One major recent challenge in the field of life science is to understand the protein folding because many diseases involve protein misfolding. There are several ways to investigate protein structural changes. This is possible using either a physical parameter such as the temperature or chemical compounds, both perturbing the system under study.
A new approach could be high hydrostatic pressure, a physical parameter that has been recently qualified by Ernst (Nobel winner) as a invaluable tool for exploring and comprehending biological function (1). High pressure causes complete or partial denaturation of proteins because the protein-solvent system for the denatured state occupies a smaller volume than that for the native state. In a similar manner, the effect of pressure on dissociation of oligomeric proteins or nonspecific aggregates is to favor states that present a smaller specific volume. Theses affects are thought to arise from a combination of several consequences such as loss of packing defects existing in the native structure or hydration variations. Pressure perturbation dependents solely on the volume change of the system under study; in contrast, temperature involves changes in both the volume and the total energy. While denaturation by temperature is often irreversible, pressure-denaturation is, within a limited range, reversible. Consequently, hydrostatic pressure provides an elegant alternative as it induces reversible phenomenon and avoids the addition of external chemical agents.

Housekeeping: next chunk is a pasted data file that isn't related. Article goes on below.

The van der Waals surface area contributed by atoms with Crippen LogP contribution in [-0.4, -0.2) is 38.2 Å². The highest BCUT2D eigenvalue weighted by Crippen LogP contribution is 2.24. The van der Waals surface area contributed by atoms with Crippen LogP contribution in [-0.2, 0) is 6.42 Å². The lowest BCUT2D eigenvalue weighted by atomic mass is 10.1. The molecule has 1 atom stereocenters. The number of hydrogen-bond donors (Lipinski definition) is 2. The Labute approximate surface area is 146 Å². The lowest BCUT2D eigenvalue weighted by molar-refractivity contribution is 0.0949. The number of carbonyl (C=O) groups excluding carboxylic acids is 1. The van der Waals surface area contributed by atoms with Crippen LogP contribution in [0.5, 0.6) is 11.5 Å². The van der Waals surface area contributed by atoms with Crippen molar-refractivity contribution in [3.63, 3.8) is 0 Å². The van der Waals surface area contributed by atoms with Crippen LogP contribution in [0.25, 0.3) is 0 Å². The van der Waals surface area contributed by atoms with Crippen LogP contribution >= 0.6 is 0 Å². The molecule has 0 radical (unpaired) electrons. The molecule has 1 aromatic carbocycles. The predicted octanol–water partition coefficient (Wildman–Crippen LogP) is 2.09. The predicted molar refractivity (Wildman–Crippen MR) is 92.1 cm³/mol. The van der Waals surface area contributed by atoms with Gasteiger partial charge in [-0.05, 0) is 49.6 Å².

This method has been successfully used for different pressure-induced effects, such as reversible or irreversible folding and unfolding, conformational changes with ligand binding and oligomeric dissociation. More recently, alternative prion structural changes have been revealed by high pressure.
Together with the basic concepts, all theses aspects will be evoked though specific examples.
1)Balny C, Masson P, Heremans K, BBA-PROTEIN STRUCT MOL ENZYMOL 1595, 3-10, 2002